Here’s an absolutely terrible idea: a service that lets you rate people.
And not just people who offer a service or are being paid for a job, like carpenters, hairstylists, or professors, but literally anybody – exes, coworkers, neighbours, Tinder dates, your friend’s newborn (given they have a phone number).
Yet here we are, just a month or so away from the launch of Peeple, the work of Canadian marketer Julia Cordray and her Californian co-founder that lets you assign one to five-star ratings to human beings. You can’t opt out once someone adds you to Peeple and your reviews can’t be edited or deleted.
“There are endless reasons as to why we would want this reference check for the people around us,” says Cordray, who sees no problem whatsoever with the service. “If you cannot turn a negative into a positive the comment will go live and then you can publicly defend yourself.”
That last point refers to a 48-hour window recipients of a two-star or less review have to work it out with the reviewer, who’s probably the last person you’d want to be coerced into an interaction with. Talk to my former boss who I left on the other side of a burning bridge or allow future employers to discover I used to have the copywriting skills of a tortoise? Tough choice, honestly.
Obviously, people hate this idea:
In light of overwhelming criticism, Peeple recently published ‘An Ode to Courage‘ on its homepage that may as well have been penned by Regina George. “Innovators are often put down because people are scared and they don’t understand,” it read, which is sometimes true but certainly not in this case. “We will not apologize for that because we love you enough to give you this gift.” Wow, so generous!
It should be mentioned that certain regulations are in place to keep reviewers somewhat accountable. They must “know” the person they’re rating to the extent of having their mobile number and must register with their Facebook account, which prevents completely anonymous attacks. But is seeing negative feedback from people you personally know less damaging than being abused by random usernames on Twitter or Reddit, for example? Again, tough question.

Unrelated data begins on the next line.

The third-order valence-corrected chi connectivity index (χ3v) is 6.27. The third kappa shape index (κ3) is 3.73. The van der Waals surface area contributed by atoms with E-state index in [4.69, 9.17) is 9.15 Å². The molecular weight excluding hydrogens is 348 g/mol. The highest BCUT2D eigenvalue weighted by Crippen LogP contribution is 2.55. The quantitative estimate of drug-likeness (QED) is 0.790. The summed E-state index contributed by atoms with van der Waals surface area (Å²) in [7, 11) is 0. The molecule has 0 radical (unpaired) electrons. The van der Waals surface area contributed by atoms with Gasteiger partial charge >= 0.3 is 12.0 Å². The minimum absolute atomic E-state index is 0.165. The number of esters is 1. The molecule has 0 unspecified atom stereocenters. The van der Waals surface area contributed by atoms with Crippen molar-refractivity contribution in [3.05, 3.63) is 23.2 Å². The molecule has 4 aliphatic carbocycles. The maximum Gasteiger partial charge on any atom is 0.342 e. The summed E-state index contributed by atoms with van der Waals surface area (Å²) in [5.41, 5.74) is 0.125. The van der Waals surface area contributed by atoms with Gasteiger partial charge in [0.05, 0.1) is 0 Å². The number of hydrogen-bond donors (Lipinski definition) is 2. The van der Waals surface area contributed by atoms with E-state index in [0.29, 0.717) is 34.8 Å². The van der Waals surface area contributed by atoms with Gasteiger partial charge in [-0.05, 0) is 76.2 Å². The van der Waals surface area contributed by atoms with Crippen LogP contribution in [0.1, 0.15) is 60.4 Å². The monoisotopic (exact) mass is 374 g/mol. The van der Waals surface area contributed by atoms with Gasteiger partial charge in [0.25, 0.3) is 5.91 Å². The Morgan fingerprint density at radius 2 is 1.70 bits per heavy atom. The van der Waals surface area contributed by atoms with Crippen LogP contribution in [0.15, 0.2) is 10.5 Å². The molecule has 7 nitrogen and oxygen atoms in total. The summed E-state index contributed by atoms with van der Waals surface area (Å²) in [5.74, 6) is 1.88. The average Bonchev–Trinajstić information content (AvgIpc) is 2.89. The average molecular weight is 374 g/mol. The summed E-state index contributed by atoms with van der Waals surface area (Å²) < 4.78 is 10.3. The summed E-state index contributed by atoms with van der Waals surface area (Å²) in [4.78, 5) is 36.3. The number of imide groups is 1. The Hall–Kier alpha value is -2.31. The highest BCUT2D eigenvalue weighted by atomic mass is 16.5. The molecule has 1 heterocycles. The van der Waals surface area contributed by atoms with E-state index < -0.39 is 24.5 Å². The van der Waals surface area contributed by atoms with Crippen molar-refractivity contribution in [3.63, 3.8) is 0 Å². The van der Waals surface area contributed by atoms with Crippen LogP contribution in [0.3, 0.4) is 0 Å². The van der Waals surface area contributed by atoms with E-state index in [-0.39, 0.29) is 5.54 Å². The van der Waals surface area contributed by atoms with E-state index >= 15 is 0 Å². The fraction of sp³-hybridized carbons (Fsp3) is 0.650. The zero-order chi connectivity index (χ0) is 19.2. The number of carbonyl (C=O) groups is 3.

Cordray does seem to possess wholesome intent – “to spread love and positivity” – and, sure, there are situations when it would be great to have prior knowledge of someone’s character. She and her team, however, are also painfully naive to the notion of unintended consequences and the concept of consent.
Here’s the thing about scrutinizing people instead of, say, a bad meal or taxi ride: human beings have the capacity for emotion and are susceptible to depression. An overcooked Arctic char doesn’t kill itself when its publicly ridiculed on the Internet, but a person might.
And that’s the crux of the issue: Peeple reduces human beings to a products with “rate me” stickers, and we’ve all seen the myriad of ways online reviews go terribly awry.
Peeple is set to launch in November after recently raising over $7.6 million across Silicon Valley, a majority of which we suspect would be best used if set aside for libel and slander lawsuits.